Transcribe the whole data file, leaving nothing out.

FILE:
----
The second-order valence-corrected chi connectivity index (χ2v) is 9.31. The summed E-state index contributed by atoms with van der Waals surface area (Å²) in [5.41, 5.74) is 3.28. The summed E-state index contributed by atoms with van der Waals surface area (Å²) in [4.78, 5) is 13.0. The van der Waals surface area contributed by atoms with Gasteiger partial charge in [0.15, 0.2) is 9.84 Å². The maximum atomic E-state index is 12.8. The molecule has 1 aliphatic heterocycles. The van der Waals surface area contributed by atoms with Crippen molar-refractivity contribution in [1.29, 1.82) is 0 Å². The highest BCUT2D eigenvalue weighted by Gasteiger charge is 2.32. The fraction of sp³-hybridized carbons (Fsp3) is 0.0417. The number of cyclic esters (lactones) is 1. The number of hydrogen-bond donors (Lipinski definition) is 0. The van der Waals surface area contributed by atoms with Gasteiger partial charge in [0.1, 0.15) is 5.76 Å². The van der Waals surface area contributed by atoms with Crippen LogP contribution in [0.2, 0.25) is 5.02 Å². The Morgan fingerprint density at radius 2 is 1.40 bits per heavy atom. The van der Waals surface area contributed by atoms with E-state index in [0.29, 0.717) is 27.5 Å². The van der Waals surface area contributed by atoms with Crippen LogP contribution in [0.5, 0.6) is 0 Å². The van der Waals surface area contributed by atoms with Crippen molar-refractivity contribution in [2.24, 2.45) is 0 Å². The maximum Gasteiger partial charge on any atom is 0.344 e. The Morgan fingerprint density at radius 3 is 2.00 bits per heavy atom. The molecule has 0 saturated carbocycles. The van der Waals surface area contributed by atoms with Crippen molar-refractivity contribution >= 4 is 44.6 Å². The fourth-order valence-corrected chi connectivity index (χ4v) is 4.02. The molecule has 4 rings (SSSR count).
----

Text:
The second-order valence-corrected chi connectivity index (χ2v) is 9.31. The summed E-state index contributed by atoms with van der Waals surface area (Å²) in [5.41, 5.74) is 3.28. The summed E-state index contributed by atoms with van der Waals surface area (Å²) in [4.78, 5) is 13.0. The van der Waals surface area contributed by atoms with Gasteiger partial charge in [0.15, 0.2) is 9.84 Å². The maximum atomic E-state index is 12.8. The molecule has 1 aliphatic heterocycles. The van der Waals surface area contributed by atoms with Crippen molar-refractivity contribution in [1.29, 1.82) is 0 Å². The highest BCUT2D eigenvalue weighted by Gasteiger charge is 2.32. The fraction of sp³-hybridized carbons (Fsp3) is 0.0417. The number of cyclic esters (lactones) is 1. The number of hydrogen-bond donors (Lipinski definition) is 0. The van der Waals surface area contributed by atoms with Gasteiger partial charge in [0.1, 0.15) is 5.76 Å². The van der Waals surface area contributed by atoms with Crippen LogP contribution in [0.2, 0.25) is 5.02 Å². The Morgan fingerprint density at radius 2 is 1.40 bits per heavy atom. The van der Waals surface area contributed by atoms with E-state index in [0.29, 0.717) is 27.5 Å². The van der Waals surface area contributed by atoms with Crippen LogP contribution in [0.5, 0.6) is 0 Å². The van der Waals surface area contributed by atoms with Crippen molar-refractivity contribution in [2.24, 2.45) is 0 Å². The maximum Gasteiger partial charge on any atom is 0.344 e. The Morgan fingerprint density at radius 3 is 2.00 bits per heavy atom. The molecule has 0 saturated carbocycles. The van der Waals surface area contributed by atoms with Crippen molar-refractivity contribution >= 4 is 44.6 Å². The fourth-order valence-corrected chi connectivity index (χ4v) is 4.02. The molecule has 4 rings (SSSR count).